• Barbiturates: Nutt placed these sleeping pills (think Seconal and Nembutal) in sixth place but more recent research places them lower on the list. Because these drugs are so addictive, they are used more rarely than they used to be.
  • Alcohol: This drug finds different spots on scales created by various researchers. Alcohol normally takes a considerable period of use to addict a person. But because it is a legal drug, many more people are addicted to it than any other intoxicant. Alcohol has the added disadvantage of being dangerous to withdraw from after lengthy and heavy use. A medically supervised withdrawal is needed for some people because of the potentially fatal effects of delirium tremens (DTs).
  • Benzodiazepines: This class of anti-anxiety drugs includes Valium, Xanax and Klonopin. Individuals given these drugs by a doctor may not be warned about their addictive potential. And not every doctor utilizes these drugs for short-term treatment, as they are supposed to be used meaning that their patients can become dependent on these drugs without ever abusing them. When abused, these drugs are often mixed with opiates like hydrocodone or oxycodone because the combination results in an effect similar to that of heroin. This type of drug can be dangerous to withdraw from because severe mental disturbances may occur. A medically supervised detoxification is sometimes needed.
  • Medical amphetamines: In this class, you will find pure amphetamine that has been prescribed for weight loss (although this practice has largely been abandoned) and formulations of mixed amphetamines and similar drugs used to treat narcolepsy and problems focusing. While diagnoses like ADHD have been disputed by many, doctors still prescribe Adderall (a mix of dextroamphetamine and amphetamine), Ritalin (methylphenidate) and similar drugs when a child or adult is easily distracted. These stimulants keep a person awake for hours, meaning that a student in high school or college may be drawn to these drugs to cram for tests or stay up all night to finish an assignment. Many college students have reported that they learned the symptoms of ADHD then went to a doctor to be prescribed the drugs. Thus they have them legally but are actually abusing the drugs. Because they are addictive, some people find that they need drug rehab before they can adjust to a drug-free life.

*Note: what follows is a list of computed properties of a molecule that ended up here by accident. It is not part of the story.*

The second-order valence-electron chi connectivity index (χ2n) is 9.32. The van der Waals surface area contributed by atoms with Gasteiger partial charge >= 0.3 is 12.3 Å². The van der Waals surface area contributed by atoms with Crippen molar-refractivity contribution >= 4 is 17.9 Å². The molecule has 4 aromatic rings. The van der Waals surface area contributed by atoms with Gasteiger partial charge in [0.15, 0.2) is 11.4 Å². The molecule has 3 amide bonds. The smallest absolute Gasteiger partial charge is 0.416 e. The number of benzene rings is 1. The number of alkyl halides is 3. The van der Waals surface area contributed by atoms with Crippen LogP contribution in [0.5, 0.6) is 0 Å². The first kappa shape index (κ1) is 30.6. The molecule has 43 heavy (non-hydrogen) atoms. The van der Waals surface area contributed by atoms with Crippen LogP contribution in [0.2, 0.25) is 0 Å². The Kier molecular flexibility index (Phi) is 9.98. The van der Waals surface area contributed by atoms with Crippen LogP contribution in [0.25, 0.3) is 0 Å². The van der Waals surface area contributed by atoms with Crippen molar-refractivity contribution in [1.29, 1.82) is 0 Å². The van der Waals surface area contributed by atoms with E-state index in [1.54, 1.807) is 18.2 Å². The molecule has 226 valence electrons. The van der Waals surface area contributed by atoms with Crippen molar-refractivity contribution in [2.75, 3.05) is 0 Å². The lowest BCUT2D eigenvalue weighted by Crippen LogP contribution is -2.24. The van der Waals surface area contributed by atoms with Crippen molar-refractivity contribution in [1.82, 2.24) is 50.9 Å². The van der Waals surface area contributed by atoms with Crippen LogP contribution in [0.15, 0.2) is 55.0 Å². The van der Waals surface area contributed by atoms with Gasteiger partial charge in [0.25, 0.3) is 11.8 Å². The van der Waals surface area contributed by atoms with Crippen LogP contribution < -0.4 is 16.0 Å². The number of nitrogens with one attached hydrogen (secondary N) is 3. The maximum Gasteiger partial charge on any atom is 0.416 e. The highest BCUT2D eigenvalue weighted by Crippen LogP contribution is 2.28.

• Buprenorphine: The primary use of buprenorphine is the treatment of opiate addiction. This is unfortunate because the symptoms of buprenorphine withdrawal can last much longer than those of heroin or painkillers. While a person withdrawing from heroin may start to feel better after a week, symptoms of buprenorphine withdrawal may not even peak for 10 days. A person may not start feeling good again for as long as 90 days.

It’s sad that two of the drugs on this list are used in the treatment of addiction to heroin or painkillers. For fifty years, the Narconon program has been helping people reclaim their sobriety and enjoyment of living without the use of any drugs. This means that it takes longer than the 28 days of many drug rehab programs but it is time well spent.

Find out how Narconon Ojai helps each person fully detoxify from past drug or alcohol abuse and how each person can recover his self-respect and sober living skills as well. A sober, enjoyable life can be yours once again after just a few months at Narconon Ojai.


Karen Hadley

For more than a decade, Karen has been researching and writing about drug trafficking, drug abuse, addiction and recovery. She has also studied and written about policy issues related to drug treatment.